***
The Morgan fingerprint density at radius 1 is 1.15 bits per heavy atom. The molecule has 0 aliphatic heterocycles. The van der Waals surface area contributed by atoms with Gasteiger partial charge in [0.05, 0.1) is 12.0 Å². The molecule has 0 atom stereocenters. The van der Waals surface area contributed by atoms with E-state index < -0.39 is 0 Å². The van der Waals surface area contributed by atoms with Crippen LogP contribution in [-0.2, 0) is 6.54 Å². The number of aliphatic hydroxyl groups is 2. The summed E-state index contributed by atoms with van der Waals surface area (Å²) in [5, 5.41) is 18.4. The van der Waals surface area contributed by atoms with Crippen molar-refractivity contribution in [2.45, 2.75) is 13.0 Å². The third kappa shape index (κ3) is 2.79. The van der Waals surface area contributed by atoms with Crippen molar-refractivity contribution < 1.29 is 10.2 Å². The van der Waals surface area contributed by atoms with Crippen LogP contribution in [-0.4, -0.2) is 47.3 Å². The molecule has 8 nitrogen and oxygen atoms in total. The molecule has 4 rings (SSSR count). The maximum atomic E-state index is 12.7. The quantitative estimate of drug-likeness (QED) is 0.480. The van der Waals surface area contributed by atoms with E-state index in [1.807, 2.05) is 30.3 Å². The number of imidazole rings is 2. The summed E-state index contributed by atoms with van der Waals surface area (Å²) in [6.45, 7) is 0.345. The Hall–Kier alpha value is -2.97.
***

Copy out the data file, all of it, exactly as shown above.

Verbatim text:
The Morgan fingerprint density at radius 1 is 1.15 bits per heavy atom. The molecule has 0 aliphatic heterocycles. The van der Waals surface area contributed by atoms with Gasteiger partial charge in [0.05, 0.1) is 12.0 Å². The molecule has 0 atom stereocenters. The van der Waals surface area contributed by atoms with E-state index < -0.39 is 0 Å². The van der Waals surface area contributed by atoms with Crippen LogP contribution in [-0.2, 0) is 6.54 Å². The number of aliphatic hydroxyl groups is 2. The summed E-state index contributed by atoms with van der Waals surface area (Å²) in [5, 5.41) is 18.4. The van der Waals surface area contributed by atoms with Crippen molar-refractivity contribution in [2.45, 2.75) is 13.0 Å². The third kappa shape index (κ3) is 2.79. The van der Waals surface area contributed by atoms with Crippen molar-refractivity contribution < 1.29 is 10.2 Å². The van der Waals surface area contributed by atoms with Crippen LogP contribution in [-0.4, -0.2) is 47.3 Å². The molecule has 8 nitrogen and oxygen atoms in total. The molecule has 4 rings (SSSR count). The maximum atomic E-state index is 12.7. The quantitative estimate of drug-likeness (QED) is 0.480. The van der Waals surface area contributed by atoms with E-state index in [1.807, 2.05) is 30.3 Å². The number of imidazole rings is 2. The summed E-state index contributed by atoms with van der Waals surface area (Å²) in [6.45, 7) is 0.345. The Hall–Kier alpha value is -2.97.